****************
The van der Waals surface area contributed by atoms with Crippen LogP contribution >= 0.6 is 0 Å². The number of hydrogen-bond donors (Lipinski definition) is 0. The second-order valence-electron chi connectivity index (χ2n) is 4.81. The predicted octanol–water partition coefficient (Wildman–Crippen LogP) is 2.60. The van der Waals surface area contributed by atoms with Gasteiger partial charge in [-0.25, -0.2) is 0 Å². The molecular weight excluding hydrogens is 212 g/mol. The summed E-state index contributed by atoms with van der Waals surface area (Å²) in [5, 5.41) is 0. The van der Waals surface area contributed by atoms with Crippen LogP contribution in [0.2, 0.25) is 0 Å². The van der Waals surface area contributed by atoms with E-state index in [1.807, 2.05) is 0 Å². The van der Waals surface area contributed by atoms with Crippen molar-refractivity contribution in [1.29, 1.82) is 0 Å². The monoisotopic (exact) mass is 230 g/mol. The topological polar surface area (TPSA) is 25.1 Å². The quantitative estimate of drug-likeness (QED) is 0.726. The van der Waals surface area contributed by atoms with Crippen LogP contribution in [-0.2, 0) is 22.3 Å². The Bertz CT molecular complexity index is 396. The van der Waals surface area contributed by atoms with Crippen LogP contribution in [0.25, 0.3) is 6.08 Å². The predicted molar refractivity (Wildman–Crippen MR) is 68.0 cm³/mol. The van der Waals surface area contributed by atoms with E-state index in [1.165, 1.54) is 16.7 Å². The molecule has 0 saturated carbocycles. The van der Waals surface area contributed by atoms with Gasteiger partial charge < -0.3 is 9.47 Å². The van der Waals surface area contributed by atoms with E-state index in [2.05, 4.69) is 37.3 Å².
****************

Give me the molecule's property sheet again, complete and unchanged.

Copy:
The van der Waals surface area contributed by atoms with Crippen LogP contribution >= 0.6 is 0 Å². The number of hydrogen-bond donors (Lipinski definition) is 0. The second-order valence-electron chi connectivity index (χ2n) is 4.81. The predicted octanol–water partition coefficient (Wildman–Crippen LogP) is 2.60. The van der Waals surface area contributed by atoms with Gasteiger partial charge in [-0.25, -0.2) is 0 Å². The molecular weight excluding hydrogens is 212 g/mol. The summed E-state index contributed by atoms with van der Waals surface area (Å²) in [5, 5.41) is 0. The van der Waals surface area contributed by atoms with Crippen LogP contribution in [0.2, 0.25) is 0 Å². The van der Waals surface area contributed by atoms with E-state index in [1.807, 2.05) is 0 Å². The van der Waals surface area contributed by atoms with Crippen molar-refractivity contribution in [1.29, 1.82) is 0 Å². The monoisotopic (exact) mass is 230 g/mol. The topological polar surface area (TPSA) is 25.1 Å². The quantitative estimate of drug-likeness (QED) is 0.726. The van der Waals surface area contributed by atoms with Crippen LogP contribution in [-0.2, 0) is 22.3 Å². The Bertz CT molecular complexity index is 396. The van der Waals surface area contributed by atoms with Crippen LogP contribution in [0.25, 0.3) is 6.08 Å². The predicted molar refractivity (Wildman–Crippen MR) is 68.0 cm³/mol. The van der Waals surface area contributed by atoms with E-state index in [1.165, 1.54) is 16.7 Å². The molecule has 0 saturated carbocycles. The van der Waals surface area contributed by atoms with Gasteiger partial charge < -0.3 is 9.47 Å². The van der Waals surface area contributed by atoms with E-state index in [2.05, 4.69) is 37.3 Å².